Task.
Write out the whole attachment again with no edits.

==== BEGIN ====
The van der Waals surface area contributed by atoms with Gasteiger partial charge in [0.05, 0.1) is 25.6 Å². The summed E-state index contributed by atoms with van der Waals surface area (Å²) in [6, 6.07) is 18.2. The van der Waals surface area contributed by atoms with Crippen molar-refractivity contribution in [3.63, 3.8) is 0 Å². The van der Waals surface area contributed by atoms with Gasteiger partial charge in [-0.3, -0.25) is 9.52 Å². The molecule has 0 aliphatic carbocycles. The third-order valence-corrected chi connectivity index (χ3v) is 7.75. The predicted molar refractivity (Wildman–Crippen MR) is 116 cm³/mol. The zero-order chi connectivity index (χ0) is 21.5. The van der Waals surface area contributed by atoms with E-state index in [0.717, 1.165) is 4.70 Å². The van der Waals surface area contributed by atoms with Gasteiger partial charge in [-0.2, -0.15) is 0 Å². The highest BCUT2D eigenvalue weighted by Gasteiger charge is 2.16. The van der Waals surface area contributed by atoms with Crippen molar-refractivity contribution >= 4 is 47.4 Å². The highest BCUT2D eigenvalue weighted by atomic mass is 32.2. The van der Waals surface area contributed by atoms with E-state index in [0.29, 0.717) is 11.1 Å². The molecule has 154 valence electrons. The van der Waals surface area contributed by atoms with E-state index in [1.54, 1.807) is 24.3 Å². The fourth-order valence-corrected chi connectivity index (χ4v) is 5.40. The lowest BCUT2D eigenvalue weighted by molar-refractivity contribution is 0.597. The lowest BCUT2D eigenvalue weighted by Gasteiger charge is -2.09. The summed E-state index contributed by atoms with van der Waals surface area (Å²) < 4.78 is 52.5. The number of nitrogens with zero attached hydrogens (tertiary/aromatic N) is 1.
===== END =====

The van der Waals surface area contributed by atoms with Gasteiger partial charge in [0.05, 0.1) is 25.6 Å². The summed E-state index contributed by atoms with van der Waals surface area (Å²) in [6, 6.07) is 18.2. The van der Waals surface area contributed by atoms with Crippen molar-refractivity contribution in [3.63, 3.8) is 0 Å². The van der Waals surface area contributed by atoms with Gasteiger partial charge in [-0.3, -0.25) is 9.52 Å². The molecule has 0 aliphatic carbocycles. The third-order valence-corrected chi connectivity index (χ3v) is 7.75. The predicted molar refractivity (Wildman–Crippen MR) is 116 cm³/mol. The zero-order chi connectivity index (χ0) is 21.5. The van der Waals surface area contributed by atoms with E-state index in [0.717, 1.165) is 4.70 Å². The van der Waals surface area contributed by atoms with Gasteiger partial charge in [-0.2, -0.15) is 0 Å². The highest BCUT2D eigenvalue weighted by Gasteiger charge is 2.16. The van der Waals surface area contributed by atoms with Crippen molar-refractivity contribution >= 4 is 47.4 Å². The highest BCUT2D eigenvalue weighted by atomic mass is 32.2. The van der Waals surface area contributed by atoms with E-state index in [0.29, 0.717) is 11.1 Å². The molecule has 154 valence electrons. The van der Waals surface area contributed by atoms with E-state index in [1.54, 1.807) is 24.3 Å². The fourth-order valence-corrected chi connectivity index (χ4v) is 5.40. The lowest BCUT2D eigenvalue weighted by molar-refractivity contribution is 0.597. The lowest BCUT2D eigenvalue weighted by Gasteiger charge is -2.09. The summed E-state index contributed by atoms with van der Waals surface area (Å²) < 4.78 is 52.5. The number of nitrogens with zero attached hydrogens (tertiary/aromatic N) is 1.